Countries hosting such high numbers of refugees often struggle to provide for them. Many refugees in host countries live in extreme poverty or dangerous situations, usually in camps or urban settings, have specific needs and no chance of ever returning home. Some have medical conditions that cannot be addressed in their country of refuge. Others are in need of legal and/or physical protection, or are survivors of torture and/or violence. Many are at risk of exploitation or ill-treatment, particularly women, girls, children and adolescents, and/or are separated families. Not surprisingly, thousands attempt a perilous journey to Europe in search for a better life.  

Vulnerable refugees are entitled to resettlement - the transfer from a country where they sought and received protection to a country that has agreed to admit them and grant them permanent settlement. Syrian refugees selected for resettlement in the UK under the VPR scheme are granted full refugee status, which entitles them to legal and physical protection, and guarantees against the risk of refoulement, the return of a refugee to the frontiers of territories where their life or freedom would be threatened (Article 33 of the Geneva Convention).

As the Syrian conflict enters its seventh year, the humanitarian and protection needs of vulnerable Syrian refugees are likely to increase. The VPR scheme is an important tool for refugee protection, as well as an expression of responsibility sharing among countries and international solidarity towards people in need. Closing safe and legal routes to protection makes refugees vulnerable to human rights violations, including violence, abuse and exploitation. Opening these routes can mean the difference between life and death. It can mean reuniting separated families, providing access to healthcare, and allowing a life free from the risk of ill-treatment.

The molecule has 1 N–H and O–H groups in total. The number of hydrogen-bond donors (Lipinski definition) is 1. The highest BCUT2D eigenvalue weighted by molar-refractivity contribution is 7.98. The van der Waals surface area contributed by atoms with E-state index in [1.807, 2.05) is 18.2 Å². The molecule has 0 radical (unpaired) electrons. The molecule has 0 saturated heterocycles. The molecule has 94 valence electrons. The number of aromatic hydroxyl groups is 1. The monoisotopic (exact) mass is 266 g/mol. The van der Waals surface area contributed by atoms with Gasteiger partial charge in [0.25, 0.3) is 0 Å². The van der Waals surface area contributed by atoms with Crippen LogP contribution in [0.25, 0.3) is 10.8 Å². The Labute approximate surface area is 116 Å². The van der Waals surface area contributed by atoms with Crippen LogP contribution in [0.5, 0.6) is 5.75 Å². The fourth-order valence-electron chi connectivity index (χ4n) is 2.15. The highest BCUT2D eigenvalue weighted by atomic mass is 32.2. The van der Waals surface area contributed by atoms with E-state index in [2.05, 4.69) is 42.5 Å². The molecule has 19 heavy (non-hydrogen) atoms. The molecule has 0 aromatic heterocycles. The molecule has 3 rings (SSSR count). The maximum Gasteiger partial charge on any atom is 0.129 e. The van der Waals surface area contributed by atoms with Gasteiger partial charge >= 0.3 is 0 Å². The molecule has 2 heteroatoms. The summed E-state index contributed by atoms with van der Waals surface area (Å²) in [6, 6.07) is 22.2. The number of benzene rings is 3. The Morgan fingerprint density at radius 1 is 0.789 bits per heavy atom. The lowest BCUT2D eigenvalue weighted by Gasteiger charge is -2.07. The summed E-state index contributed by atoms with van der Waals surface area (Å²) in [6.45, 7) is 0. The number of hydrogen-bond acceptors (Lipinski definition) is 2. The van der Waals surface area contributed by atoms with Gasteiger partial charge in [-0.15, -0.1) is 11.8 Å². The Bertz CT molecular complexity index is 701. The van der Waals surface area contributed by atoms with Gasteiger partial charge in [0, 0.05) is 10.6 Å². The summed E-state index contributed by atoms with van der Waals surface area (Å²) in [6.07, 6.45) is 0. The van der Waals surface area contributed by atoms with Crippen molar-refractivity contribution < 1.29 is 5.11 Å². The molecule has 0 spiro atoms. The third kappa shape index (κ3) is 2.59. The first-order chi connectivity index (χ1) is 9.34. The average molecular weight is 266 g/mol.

“The more refugees have access to resettlement programmes, the less they will need to depend on paying smugglers and risking their lives on dangerous journeys. From the point of view of communities in Britain, we stand to benefit hugely from welcoming these families into our neighbourhoods, with new friendships and contributions from often skilled and motivated people who want to rebuild their lives successfully, and enhanced community cohesion as we work together to support each other”, says Lucy Nabijou.

“Scrapping the VPR scheme would mean that Britain would have resettled only about a quarter of the 20,000 Syrian refugees that it has pledged to help by 2020. Haringey has only just begun to resettle the ten families it has pledged; if this policy is reversed after the election, the Council would have only resettled one family. Britain already lags well behind other European countries such as Germany and Sweden in its commitment to refugee resettlement, yet we're the sixth richest country in the world”, adds Lucy Nabijou.

Refugees Welcome Haringey calls on all general election 2017 candidates in the two Haringey constituencies to pledge their support for refugees, should they be elected to the forthcoming Parliament. While there is no legal obligation on states to establish regular refugee resettlement programmes, honouring existing resettlement commitments is an opportunity for both the local authorities in the UK and the incoming government to demonstrate leadership and international solidarity to refugee protection. Extending these commitments will send a clear and positive message that Haringey, and Britain, welcome refugees.

To know more about the work of Refugees Welcome Haringey, you can attend World Refugee Day short film screening + Q&A on 20 June, at ArtHouse Crouch End, London. You can also follow the group Facebook and Twitter pages

* Sabrina Tucci is a freelance journalist and human rights activist. She has worked in refugee camps in Algeria and in immigration removal centres in the UK. She holds a Masters degree in Refugee Studies from City, University of London. Follow her on Twitter: @sabrinatucci